Microsoft has pushed out an out-of-band, i.e. emergency, update to all Windows users to resolve a serious security flaw in Internet Explorer -- and the printing problem that was caused by the first version of the same security fix.
The company initially released the fix for the Internet Explorer vulnerability on Sept. 23. But it had to be manually downloaded and installed, and the instructions Microsoft included to do so, if you could even find them, were pretty confusing to anyone who wasn't an IT administrator.
By contrast, the patch released yesterday (Oct. 3) is available through the regular Windows Update channel, which means the machine will download and install it for you as soon as you let it.
"We recommend that you install this update as soon as a possible and restart your PC to fully apply the mitigations," Microsoft said in yesterday's advisory.
How to update now
To make sure you get the update, go to the Control Panel in Windows 7 through 10 and find the Windows Update icon (in Windows 10, type "control panel" into the search field on the bottom left of the screen), or click the Windows icon in Windows 10, select the gear icon for Settings and click Update & Security.
Check for updates to see if there's anything outstanding. If you're unsure whether you have this latest update, go into Update History and see if there's an entry for KB4524147 dated Oct. 3 or later.
While you're at it, decide whether you want updates to download and install automatically, download automatically but wait for your authorization to install, or do nothing until you manually check for updates.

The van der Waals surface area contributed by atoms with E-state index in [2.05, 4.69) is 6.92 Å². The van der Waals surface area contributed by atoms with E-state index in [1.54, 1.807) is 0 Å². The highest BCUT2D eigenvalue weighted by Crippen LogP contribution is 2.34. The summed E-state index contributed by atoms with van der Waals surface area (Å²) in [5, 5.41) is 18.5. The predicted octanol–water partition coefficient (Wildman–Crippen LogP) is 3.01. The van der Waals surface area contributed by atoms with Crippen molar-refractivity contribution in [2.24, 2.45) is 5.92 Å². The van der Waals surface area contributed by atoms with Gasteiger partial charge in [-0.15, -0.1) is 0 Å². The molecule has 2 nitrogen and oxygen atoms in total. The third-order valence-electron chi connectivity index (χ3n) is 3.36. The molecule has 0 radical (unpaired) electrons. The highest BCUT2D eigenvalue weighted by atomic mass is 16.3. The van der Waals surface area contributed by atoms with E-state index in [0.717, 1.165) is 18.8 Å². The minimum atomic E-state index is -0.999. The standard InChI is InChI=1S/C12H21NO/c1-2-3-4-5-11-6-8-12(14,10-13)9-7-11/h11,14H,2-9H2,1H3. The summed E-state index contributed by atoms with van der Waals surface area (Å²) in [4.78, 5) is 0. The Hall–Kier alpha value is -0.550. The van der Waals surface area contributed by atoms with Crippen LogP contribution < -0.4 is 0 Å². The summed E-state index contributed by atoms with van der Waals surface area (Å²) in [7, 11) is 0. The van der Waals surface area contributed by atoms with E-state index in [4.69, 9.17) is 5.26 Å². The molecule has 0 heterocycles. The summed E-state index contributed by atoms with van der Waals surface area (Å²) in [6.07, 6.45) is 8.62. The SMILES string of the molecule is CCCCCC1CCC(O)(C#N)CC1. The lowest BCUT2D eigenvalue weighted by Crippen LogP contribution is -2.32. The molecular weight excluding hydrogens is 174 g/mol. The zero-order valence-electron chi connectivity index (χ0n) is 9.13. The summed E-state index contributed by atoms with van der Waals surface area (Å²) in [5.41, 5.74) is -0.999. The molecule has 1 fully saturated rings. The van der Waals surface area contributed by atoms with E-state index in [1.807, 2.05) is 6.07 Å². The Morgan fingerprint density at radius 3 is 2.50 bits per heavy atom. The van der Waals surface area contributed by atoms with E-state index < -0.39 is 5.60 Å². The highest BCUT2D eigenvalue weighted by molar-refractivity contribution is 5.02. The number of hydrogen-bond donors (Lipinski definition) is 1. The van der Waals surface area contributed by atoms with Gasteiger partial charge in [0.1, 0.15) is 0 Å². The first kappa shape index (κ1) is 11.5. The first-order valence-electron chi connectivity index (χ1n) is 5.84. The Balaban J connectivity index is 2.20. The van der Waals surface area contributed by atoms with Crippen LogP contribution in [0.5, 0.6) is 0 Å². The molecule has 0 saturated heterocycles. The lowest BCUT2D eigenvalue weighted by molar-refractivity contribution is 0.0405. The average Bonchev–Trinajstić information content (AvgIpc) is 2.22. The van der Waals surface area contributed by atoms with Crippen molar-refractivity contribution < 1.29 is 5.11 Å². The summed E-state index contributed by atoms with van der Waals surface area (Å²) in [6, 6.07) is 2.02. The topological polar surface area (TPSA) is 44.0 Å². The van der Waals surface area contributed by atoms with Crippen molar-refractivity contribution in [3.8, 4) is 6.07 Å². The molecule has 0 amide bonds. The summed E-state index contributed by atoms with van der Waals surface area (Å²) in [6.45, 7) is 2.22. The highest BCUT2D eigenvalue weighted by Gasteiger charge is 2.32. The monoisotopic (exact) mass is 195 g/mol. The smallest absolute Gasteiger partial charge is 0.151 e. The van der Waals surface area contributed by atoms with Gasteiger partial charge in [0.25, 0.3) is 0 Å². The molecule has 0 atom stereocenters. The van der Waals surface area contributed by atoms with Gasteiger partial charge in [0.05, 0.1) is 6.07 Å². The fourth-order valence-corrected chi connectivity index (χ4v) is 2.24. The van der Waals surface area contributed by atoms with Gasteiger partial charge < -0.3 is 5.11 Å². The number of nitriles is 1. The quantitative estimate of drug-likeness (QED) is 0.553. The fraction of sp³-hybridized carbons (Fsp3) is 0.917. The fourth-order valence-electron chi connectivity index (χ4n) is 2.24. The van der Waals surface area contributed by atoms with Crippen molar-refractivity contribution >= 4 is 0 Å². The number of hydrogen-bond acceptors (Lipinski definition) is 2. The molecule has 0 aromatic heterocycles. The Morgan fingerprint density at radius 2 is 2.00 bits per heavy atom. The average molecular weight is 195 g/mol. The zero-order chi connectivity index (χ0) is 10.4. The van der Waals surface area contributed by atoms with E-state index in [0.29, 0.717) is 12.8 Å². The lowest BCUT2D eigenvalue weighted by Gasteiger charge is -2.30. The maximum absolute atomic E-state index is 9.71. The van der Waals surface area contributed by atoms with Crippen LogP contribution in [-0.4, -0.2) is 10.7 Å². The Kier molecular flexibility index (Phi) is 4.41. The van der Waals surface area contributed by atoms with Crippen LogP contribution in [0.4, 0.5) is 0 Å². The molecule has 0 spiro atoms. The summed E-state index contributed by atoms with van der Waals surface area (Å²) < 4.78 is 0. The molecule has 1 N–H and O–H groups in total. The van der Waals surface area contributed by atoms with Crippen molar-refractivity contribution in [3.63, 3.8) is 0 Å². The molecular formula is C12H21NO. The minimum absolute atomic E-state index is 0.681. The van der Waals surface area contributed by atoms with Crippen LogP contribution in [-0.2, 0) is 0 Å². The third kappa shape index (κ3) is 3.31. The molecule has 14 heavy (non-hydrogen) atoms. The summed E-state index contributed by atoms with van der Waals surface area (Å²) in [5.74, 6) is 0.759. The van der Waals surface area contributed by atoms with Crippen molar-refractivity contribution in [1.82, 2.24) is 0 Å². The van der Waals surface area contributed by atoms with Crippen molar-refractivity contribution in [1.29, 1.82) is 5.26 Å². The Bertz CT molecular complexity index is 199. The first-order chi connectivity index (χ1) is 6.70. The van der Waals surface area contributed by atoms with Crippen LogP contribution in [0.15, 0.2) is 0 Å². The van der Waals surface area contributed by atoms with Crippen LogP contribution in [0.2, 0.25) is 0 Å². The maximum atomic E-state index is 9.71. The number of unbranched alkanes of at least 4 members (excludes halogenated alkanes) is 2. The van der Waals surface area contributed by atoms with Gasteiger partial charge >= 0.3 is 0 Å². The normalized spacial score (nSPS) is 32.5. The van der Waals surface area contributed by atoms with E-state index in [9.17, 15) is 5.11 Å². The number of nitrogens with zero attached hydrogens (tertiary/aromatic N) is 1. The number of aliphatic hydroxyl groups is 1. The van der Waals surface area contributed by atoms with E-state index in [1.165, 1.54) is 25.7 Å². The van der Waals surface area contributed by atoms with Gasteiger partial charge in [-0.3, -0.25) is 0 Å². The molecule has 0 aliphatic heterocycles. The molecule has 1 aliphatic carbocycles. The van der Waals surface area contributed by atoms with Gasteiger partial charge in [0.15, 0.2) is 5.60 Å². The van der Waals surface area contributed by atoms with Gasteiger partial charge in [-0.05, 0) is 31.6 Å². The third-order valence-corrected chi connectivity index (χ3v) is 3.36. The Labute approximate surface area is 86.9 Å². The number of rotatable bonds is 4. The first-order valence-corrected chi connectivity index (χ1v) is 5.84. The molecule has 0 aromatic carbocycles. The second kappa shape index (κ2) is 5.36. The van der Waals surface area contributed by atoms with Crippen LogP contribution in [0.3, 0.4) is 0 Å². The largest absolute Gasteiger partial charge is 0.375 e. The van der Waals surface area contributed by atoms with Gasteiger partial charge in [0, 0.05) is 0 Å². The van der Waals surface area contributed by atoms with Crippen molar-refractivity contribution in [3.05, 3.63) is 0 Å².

Flaw actively being attacked
Not many details are available about the Internet Explorer vulnerability being fixed, but the flaw is being exploited in the wild by an undisclosed adversary. The flaw was discovered by Google researchers and apparently permits remote code execution.
An attacker could use a malicious crafted web page to reach out over the internet to install and run malware on your PC, but only if you are running Internet Explorer in an administrator account with full software-modification privileges.
For precisely, such reasons, we at Tom's Guide recommend that you perform day-to-day computing tasks in a limited account that cannot install or modify most software. We also recommend avoiding Internet Explorer, as it is still the most attacked browser despite its dwindling market share; Microsoft Edge is much better.
Microsoft's original, manual release of this patch on Sept. 23 appeared to cause printing problems, so the new, automatic version fixes those problems as well.
Microsoft's regular Patch Tuesday updates for October will arrive Oct. 8.